This story appeared first in the Sunday edition of the Wisconsin State Journal newspaper.
UW-Oshkosh leaders argue they could save $20,000 a year by buying cheaper trash bags.
UW-Madison officials say they could complete a $400,000 remodeling job in Sterling Hall in four months, rather than a year-and-a-half. And the UW-Parkside chancellor contends she would have an extra $50,000 each year in tuition revenue.
These are examples offered by University of Wisconsin System leaders of ways they could save money and time — if only they had more freedom from state bureaucracy.
Faced with millions in budget cuts, most everyone agrees that Wisconsin’s public universities should gain more control over their operations. But the question is: How much control? And to whom should it be given?
Two dueling proposals are on the table.
Under the proposal UW-Madison officials want — which Gov. Scott Walker included in his budget — the flagship campus would split from the UW System and get public authority status. UW-Madison would have its own 21-member board of trustees with the power to set tuition and create policies to govern the university.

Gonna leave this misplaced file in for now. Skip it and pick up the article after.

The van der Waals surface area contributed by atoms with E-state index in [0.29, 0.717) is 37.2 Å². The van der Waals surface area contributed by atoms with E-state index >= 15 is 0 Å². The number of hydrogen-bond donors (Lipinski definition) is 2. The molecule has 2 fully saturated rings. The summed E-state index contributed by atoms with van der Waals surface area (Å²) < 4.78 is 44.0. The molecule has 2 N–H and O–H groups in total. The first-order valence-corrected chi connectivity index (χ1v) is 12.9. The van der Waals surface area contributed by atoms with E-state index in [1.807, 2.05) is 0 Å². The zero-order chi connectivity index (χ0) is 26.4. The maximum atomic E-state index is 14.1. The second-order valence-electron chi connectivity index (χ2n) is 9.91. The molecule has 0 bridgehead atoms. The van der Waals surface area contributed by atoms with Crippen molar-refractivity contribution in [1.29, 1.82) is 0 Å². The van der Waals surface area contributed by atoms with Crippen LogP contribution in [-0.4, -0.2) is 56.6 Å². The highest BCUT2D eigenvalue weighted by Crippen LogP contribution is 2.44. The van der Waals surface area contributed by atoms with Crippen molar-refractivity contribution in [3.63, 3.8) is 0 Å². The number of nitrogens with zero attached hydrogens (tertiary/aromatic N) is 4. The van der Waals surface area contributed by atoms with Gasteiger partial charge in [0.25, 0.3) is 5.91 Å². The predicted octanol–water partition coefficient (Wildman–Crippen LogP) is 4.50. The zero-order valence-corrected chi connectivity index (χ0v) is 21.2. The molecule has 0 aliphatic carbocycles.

Other UW System chancellors and the UW Board of Regents cry foul.
They want the UW System to stay together, with the Regents gaining more freedom from state statutes and delegating it to the campuses.
At the core is a question of how much local control lawmakers are willing to cede — and whether it’s to the umbrella entity of UW System, or individual campuses like UW-Madison.
Following are the six key areas where university leaders want more autonomy.
Currently: The UW System gets funding earmarked for specific purposes. University leaders say they can’t move money around to address their needs.
Example: UW-Oshkosh gets an appropriation of about $4 million to spend each year on heating, cooling and electricity. Through energy savings, it didn’t spend about $850,000 of that last year. Currently, the university has to give savings back to the state. But Tom Sonnleitner, UW-Oshkosh vice chancellor for administrative services, said he’d like to be able to put it toward other uses on campus.
UW System solution: The Regents would get a lump sum, called a “block grant.” Then, the board would give each chancellor a block grant to use at his or her discretion.
UW-Madison solution: UW-Madison’s new board of trustees would get a block grant and discretion on how to use it.
2. Money control
Currently: The state controls most of the UW System’s money, including interest earned on some kinds of revenue.
Example: The state took $3.5 million from UW-La Crosse in 2009 to spend on financial aid. UW-La Crosse Chancellor Joe Gow said the money came from housing fees that UW-La Crosse students paid, which the campus was planning to use for a down payment on a new dorm. “We would prefer that the money our students give us, that we would manage it and put it back into the university,” Gow said.
UW System solution: The Regents would control earnings on all program revenue, such as tuition, housing and parking fees.